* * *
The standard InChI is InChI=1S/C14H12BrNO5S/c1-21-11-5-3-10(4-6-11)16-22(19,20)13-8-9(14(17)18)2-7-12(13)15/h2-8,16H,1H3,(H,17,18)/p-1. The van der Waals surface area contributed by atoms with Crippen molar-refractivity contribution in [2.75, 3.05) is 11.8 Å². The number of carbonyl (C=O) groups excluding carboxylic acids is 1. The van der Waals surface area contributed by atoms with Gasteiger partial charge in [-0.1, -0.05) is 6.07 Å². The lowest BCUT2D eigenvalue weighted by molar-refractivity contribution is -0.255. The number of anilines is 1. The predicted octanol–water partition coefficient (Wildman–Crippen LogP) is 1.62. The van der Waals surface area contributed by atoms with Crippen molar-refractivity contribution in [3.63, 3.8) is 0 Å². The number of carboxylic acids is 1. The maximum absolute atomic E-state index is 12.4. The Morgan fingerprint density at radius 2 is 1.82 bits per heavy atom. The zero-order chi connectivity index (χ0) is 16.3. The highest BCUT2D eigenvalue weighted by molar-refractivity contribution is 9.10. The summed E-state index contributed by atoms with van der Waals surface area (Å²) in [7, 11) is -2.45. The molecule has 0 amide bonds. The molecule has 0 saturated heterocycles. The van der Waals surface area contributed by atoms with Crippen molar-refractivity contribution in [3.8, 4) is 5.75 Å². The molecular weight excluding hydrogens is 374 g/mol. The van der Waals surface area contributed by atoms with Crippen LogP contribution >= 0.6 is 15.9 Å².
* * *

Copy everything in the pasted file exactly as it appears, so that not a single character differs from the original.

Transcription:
The standard InChI is InChI=1S/C14H12BrNO5S/c1-21-11-5-3-10(4-6-11)16-22(19,20)13-8-9(14(17)18)2-7-12(13)15/h2-8,16H,1H3,(H,17,18)/p-1. The van der Waals surface area contributed by atoms with Crippen molar-refractivity contribution in [2.75, 3.05) is 11.8 Å². The number of carbonyl (C=O) groups excluding carboxylic acids is 1. The van der Waals surface area contributed by atoms with Gasteiger partial charge in [-0.1, -0.05) is 6.07 Å². The lowest BCUT2D eigenvalue weighted by molar-refractivity contribution is -0.255. The number of anilines is 1. The predicted octanol–water partition coefficient (Wildman–Crippen LogP) is 1.62. The van der Waals surface area contributed by atoms with Crippen molar-refractivity contribution in [3.63, 3.8) is 0 Å². The number of carboxylic acids is 1. The maximum absolute atomic E-state index is 12.4. The Morgan fingerprint density at radius 2 is 1.82 bits per heavy atom. The zero-order chi connectivity index (χ0) is 16.3. The highest BCUT2D eigenvalue weighted by molar-refractivity contribution is 9.10. The summed E-state index contributed by atoms with van der Waals surface area (Å²) in [7, 11) is -2.45. The molecule has 0 amide bonds. The molecule has 0 saturated heterocycles. The van der Waals surface area contributed by atoms with Crippen molar-refractivity contribution in [3.8, 4) is 5.75 Å². The molecular weight excluding hydrogens is 374 g/mol. The van der Waals surface area contributed by atoms with Crippen LogP contribution >= 0.6 is 15.9 Å².